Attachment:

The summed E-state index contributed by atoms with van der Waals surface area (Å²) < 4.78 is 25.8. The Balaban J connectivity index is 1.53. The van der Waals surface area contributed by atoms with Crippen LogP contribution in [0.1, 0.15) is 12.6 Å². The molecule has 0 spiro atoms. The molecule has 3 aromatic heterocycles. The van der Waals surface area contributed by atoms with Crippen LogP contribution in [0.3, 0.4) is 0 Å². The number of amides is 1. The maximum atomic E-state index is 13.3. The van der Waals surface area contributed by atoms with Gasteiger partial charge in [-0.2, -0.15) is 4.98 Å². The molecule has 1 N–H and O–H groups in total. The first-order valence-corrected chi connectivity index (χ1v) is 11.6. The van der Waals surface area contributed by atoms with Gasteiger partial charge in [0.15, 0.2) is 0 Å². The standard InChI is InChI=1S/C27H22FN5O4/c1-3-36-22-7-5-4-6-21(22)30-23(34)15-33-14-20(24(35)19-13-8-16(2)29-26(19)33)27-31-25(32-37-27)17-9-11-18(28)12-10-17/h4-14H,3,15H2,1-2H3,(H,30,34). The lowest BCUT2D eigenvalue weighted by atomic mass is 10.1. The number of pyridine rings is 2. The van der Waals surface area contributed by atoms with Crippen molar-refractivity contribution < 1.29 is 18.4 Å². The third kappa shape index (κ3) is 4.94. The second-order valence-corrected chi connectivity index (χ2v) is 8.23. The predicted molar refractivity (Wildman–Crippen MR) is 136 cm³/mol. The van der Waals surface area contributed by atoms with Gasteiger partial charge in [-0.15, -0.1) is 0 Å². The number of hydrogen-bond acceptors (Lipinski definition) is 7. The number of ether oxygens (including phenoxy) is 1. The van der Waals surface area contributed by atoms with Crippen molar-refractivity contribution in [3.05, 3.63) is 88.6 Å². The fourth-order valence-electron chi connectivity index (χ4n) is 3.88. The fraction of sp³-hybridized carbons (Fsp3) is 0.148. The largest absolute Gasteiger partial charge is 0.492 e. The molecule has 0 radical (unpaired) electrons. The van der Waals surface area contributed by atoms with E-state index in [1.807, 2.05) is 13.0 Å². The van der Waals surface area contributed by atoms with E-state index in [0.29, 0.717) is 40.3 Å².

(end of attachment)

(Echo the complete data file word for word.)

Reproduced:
The summed E-state index contributed by atoms with van der Waals surface area (Å²) < 4.78 is 25.8. The Balaban J connectivity index is 1.53. The van der Waals surface area contributed by atoms with Crippen LogP contribution in [0.1, 0.15) is 12.6 Å². The molecule has 0 spiro atoms. The molecule has 3 aromatic heterocycles. The van der Waals surface area contributed by atoms with Crippen LogP contribution in [0.3, 0.4) is 0 Å². The number of amides is 1. The maximum atomic E-state index is 13.3. The van der Waals surface area contributed by atoms with Gasteiger partial charge in [-0.2, -0.15) is 4.98 Å². The molecule has 1 N–H and O–H groups in total. The first-order valence-corrected chi connectivity index (χ1v) is 11.6. The van der Waals surface area contributed by atoms with Gasteiger partial charge in [0.15, 0.2) is 0 Å². The standard InChI is InChI=1S/C27H22FN5O4/c1-3-36-22-7-5-4-6-21(22)30-23(34)15-33-14-20(24(35)19-13-8-16(2)29-26(19)33)27-31-25(32-37-27)17-9-11-18(28)12-10-17/h4-14H,3,15H2,1-2H3,(H,30,34). The lowest BCUT2D eigenvalue weighted by atomic mass is 10.1. The number of pyridine rings is 2. The van der Waals surface area contributed by atoms with Crippen molar-refractivity contribution < 1.29 is 18.4 Å². The third kappa shape index (κ3) is 4.94. The second-order valence-corrected chi connectivity index (χ2v) is 8.23. The predicted molar refractivity (Wildman–Crippen MR) is 136 cm³/mol. The van der Waals surface area contributed by atoms with Gasteiger partial charge in [-0.15, -0.1) is 0 Å². The number of hydrogen-bond acceptors (Lipinski definition) is 7. The number of ether oxygens (including phenoxy) is 1. The van der Waals surface area contributed by atoms with Crippen molar-refractivity contribution in [3.05, 3.63) is 88.6 Å². The fourth-order valence-electron chi connectivity index (χ4n) is 3.88. The fraction of sp³-hybridized carbons (Fsp3) is 0.148. The largest absolute Gasteiger partial charge is 0.492 e. The molecule has 0 radical (unpaired) electrons. The van der Waals surface area contributed by atoms with E-state index in [1.807, 2.05) is 13.0 Å². The van der Waals surface area contributed by atoms with E-state index in [0.29, 0.717) is 40.3 Å².